The Representative of UNESCO to Viet Nam, Ms. Katherine Muller-Marin, recognized the efforts of the private sector, who provided the financial support for the Initiative, and called for the involvement of others to ensure that the Ministry and UNESCO’s “joint work in gender equality will serve as an international example of the positive role the private sector has in education in Viet Nam.” Ms. Muller-Marin went on to highlight the media’s “important responsibility as a ‘teacher’ in the larger society…guiding and informing the population carefully” and the need for gender equality and girls’ and women’s education to be mainstreamed into all reporting.  

Gender equality is a global priority of UNESCO and is inextricably linked to UNESCO’s efforts to promote the right to education and support the achievement of national development goals in Viet Nam.

For more information, please contact Ms. Tran Thi Phuong Dung at This e-mail address is being protected from spambots. You need JavaScript enabled to view it.




1 December 2017

Michel Sidibé
Executive Director of UNAIDS
Under-Secretary-General of the United Nations

This World AIDS Day, we are highlighting the importance of the right to health and the challenges that people living with and affected by HIV face in fulfilling that right.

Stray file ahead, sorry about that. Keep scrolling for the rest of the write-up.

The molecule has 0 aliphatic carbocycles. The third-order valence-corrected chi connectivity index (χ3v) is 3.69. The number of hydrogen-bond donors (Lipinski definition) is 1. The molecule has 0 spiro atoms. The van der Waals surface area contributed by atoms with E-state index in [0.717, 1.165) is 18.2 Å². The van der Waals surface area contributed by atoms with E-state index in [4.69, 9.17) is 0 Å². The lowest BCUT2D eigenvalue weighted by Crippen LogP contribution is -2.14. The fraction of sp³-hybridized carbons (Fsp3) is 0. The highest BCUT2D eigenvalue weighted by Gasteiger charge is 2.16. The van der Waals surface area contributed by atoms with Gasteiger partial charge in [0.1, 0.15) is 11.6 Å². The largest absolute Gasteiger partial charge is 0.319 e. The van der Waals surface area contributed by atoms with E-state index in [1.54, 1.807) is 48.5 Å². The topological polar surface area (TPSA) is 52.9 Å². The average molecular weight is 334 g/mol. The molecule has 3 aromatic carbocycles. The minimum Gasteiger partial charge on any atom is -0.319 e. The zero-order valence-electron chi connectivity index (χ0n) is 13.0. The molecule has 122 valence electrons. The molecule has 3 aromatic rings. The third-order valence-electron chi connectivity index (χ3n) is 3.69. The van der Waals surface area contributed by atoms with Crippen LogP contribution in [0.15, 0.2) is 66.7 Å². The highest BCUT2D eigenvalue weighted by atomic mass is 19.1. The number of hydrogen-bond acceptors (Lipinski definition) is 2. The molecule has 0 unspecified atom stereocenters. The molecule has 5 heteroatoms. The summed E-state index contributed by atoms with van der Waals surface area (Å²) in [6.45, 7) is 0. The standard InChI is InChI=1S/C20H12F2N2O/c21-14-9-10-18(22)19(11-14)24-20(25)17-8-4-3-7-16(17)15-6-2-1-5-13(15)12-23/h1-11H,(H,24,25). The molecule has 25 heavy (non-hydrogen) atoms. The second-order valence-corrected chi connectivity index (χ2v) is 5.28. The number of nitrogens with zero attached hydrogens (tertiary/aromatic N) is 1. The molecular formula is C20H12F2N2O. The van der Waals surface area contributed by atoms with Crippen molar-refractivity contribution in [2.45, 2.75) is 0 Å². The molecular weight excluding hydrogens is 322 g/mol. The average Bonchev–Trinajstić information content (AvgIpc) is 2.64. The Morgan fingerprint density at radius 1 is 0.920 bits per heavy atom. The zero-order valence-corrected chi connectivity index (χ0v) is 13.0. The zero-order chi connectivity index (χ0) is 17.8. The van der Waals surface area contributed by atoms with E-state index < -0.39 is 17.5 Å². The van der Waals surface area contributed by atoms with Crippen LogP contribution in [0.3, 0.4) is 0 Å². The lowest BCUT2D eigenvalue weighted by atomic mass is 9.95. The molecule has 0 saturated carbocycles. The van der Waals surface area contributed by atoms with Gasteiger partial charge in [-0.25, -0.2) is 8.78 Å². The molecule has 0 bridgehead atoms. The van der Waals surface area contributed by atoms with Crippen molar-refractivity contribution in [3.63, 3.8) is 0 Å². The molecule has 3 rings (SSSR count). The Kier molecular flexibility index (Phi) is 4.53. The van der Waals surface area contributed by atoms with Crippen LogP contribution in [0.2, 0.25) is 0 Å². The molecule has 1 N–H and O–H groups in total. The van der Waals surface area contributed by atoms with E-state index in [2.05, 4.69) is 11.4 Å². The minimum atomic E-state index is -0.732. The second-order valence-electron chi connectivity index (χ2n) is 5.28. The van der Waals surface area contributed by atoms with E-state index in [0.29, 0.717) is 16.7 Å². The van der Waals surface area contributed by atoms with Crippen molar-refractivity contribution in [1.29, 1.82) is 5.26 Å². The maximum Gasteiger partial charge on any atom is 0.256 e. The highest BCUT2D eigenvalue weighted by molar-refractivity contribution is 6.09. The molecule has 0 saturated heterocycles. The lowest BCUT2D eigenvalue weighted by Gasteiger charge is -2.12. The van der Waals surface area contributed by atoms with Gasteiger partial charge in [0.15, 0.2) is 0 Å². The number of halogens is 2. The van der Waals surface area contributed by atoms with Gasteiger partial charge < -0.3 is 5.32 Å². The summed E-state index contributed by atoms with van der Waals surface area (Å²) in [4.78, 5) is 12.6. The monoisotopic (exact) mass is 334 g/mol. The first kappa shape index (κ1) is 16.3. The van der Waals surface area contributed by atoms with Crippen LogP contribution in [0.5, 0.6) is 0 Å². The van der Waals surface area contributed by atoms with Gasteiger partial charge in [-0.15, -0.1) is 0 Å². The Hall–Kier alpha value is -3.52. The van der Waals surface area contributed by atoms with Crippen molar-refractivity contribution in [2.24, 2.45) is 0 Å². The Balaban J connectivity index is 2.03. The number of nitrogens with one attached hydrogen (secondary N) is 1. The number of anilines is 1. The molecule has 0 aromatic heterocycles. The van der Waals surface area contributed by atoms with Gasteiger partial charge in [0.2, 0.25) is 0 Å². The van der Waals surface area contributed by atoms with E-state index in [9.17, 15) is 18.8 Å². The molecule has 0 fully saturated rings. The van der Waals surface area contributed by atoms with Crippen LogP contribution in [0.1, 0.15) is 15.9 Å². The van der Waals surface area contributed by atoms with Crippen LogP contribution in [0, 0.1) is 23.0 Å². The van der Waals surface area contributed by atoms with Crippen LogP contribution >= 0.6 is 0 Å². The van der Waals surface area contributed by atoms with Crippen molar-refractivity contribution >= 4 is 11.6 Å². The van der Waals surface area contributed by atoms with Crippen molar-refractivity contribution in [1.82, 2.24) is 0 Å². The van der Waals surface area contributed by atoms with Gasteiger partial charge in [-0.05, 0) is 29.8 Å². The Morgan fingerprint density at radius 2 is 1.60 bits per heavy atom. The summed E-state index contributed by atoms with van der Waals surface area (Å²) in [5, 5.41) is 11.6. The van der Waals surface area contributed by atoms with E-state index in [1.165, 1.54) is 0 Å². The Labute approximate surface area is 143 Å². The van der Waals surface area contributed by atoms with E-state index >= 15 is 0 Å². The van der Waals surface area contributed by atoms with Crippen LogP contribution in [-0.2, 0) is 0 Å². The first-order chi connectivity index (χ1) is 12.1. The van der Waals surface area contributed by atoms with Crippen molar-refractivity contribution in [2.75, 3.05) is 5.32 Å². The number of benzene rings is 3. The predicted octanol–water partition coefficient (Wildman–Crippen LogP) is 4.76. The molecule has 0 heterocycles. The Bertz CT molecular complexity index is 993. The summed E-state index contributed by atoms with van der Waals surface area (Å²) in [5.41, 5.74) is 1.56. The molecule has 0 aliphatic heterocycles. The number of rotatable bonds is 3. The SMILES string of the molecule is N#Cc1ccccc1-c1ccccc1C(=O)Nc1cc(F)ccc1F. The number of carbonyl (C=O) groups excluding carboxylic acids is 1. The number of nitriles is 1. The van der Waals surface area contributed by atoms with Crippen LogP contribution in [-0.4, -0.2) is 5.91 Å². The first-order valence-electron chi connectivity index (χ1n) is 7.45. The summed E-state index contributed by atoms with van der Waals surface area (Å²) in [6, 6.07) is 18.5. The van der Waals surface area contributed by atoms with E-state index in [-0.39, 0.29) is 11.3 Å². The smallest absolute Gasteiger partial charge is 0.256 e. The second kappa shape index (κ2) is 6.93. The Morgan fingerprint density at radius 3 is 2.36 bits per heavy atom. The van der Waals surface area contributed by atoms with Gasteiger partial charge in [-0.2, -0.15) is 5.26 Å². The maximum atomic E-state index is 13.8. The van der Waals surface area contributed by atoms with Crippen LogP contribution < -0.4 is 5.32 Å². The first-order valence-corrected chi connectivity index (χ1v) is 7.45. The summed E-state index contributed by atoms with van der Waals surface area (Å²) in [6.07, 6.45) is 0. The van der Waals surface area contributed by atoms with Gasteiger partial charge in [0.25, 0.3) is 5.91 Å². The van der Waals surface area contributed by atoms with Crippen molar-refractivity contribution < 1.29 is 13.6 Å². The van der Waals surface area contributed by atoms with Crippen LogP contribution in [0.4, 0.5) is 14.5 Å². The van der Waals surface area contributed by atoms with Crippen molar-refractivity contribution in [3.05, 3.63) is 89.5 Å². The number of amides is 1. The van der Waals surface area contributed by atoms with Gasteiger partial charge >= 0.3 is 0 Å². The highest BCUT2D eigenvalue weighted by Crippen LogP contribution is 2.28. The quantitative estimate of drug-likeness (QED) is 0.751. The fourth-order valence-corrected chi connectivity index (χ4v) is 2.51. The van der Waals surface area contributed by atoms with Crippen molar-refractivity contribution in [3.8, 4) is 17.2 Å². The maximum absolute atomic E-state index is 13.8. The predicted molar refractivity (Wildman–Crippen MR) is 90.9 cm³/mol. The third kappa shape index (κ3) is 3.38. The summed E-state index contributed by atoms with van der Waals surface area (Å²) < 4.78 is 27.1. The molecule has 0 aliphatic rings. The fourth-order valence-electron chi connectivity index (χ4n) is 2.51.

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However, international research shows that because of their developmental stages, labelling and treating children as criminals at an early age can have serious negative impacts on their development and successful rehabilitation.


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On the occasion of New Year 2017, on behalf of the United Nations family in Viet Nam I wish to reiterate our appreciation and express our warmest wishes to our partners and friends throughout the country. We wish our partners and their families in Viet Nam peace, prosperity, good health and happiness in the coming year.

As we enter the second year of the Sustainable Development Goals era, we look forward to continuing our close cooperation for the sake of Viet Nam’s future development; one which is inclusive, equitable and sustainable, with no one left behind.

Youssouf Abdel-Jelil
United Nations Resident Coordinator a.i. in Viet Nam


UN Secretary-General Ban Ki-moon’s message for World AIDS Day, observed on 1 December


Thirty-five years since the emergence of AIDS, the international community can look back with some pride.  But we must also look ahead with resolve and commitment to reach our goal of ending the AIDS epidemic by 2030.

There has been real progress in tackling the disease. More people than ever are on treatment.  Since 2010, the number of children infected through mother to child transmission has dropped by half. Fewer people die of AIDS related causes each year.  And people living with HIV are living longer lives.

The number of people with access to life-saving medicines has doubled over the past five years, now topping 18 million. With the right investments, the world can get on the fast-track to achieve our target of 30 million people on treatment by 2030.  Access to HIV medicines to prevent mother to child transmission is now available to more than 75 per cent of those in need.